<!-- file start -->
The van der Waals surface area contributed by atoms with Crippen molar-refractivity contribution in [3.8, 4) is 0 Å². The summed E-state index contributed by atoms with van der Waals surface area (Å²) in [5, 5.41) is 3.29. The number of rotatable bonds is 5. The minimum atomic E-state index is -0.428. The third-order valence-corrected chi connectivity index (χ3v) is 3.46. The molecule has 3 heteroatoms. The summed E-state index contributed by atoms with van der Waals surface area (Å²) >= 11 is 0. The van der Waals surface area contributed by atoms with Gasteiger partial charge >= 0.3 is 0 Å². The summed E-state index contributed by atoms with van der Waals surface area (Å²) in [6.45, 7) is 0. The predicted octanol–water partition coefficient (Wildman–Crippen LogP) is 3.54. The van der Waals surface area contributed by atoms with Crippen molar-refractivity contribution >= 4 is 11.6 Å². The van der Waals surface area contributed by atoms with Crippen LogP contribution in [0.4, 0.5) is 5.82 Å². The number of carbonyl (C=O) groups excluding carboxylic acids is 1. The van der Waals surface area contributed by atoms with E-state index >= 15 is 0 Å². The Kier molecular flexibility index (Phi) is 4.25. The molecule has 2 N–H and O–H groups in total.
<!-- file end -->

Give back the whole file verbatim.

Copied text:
The van der Waals surface area contributed by atoms with Crippen molar-refractivity contribution in [3.8, 4) is 0 Å². The summed E-state index contributed by atoms with van der Waals surface area (Å²) in [5, 5.41) is 3.29. The number of rotatable bonds is 5. The minimum atomic E-state index is -0.428. The third-order valence-corrected chi connectivity index (χ3v) is 3.46. The molecule has 3 heteroatoms. The summed E-state index contributed by atoms with van der Waals surface area (Å²) >= 11 is 0. The van der Waals surface area contributed by atoms with Gasteiger partial charge >= 0.3 is 0 Å². The summed E-state index contributed by atoms with van der Waals surface area (Å²) in [6.45, 7) is 0. The predicted octanol–water partition coefficient (Wildman–Crippen LogP) is 3.54. The van der Waals surface area contributed by atoms with Crippen molar-refractivity contribution >= 4 is 11.6 Å². The van der Waals surface area contributed by atoms with Crippen LogP contribution in [0.4, 0.5) is 5.82 Å². The number of carbonyl (C=O) groups excluding carboxylic acids is 1. The van der Waals surface area contributed by atoms with E-state index >= 15 is 0 Å². The Kier molecular flexibility index (Phi) is 4.25. The molecule has 2 N–H and O–H groups in total.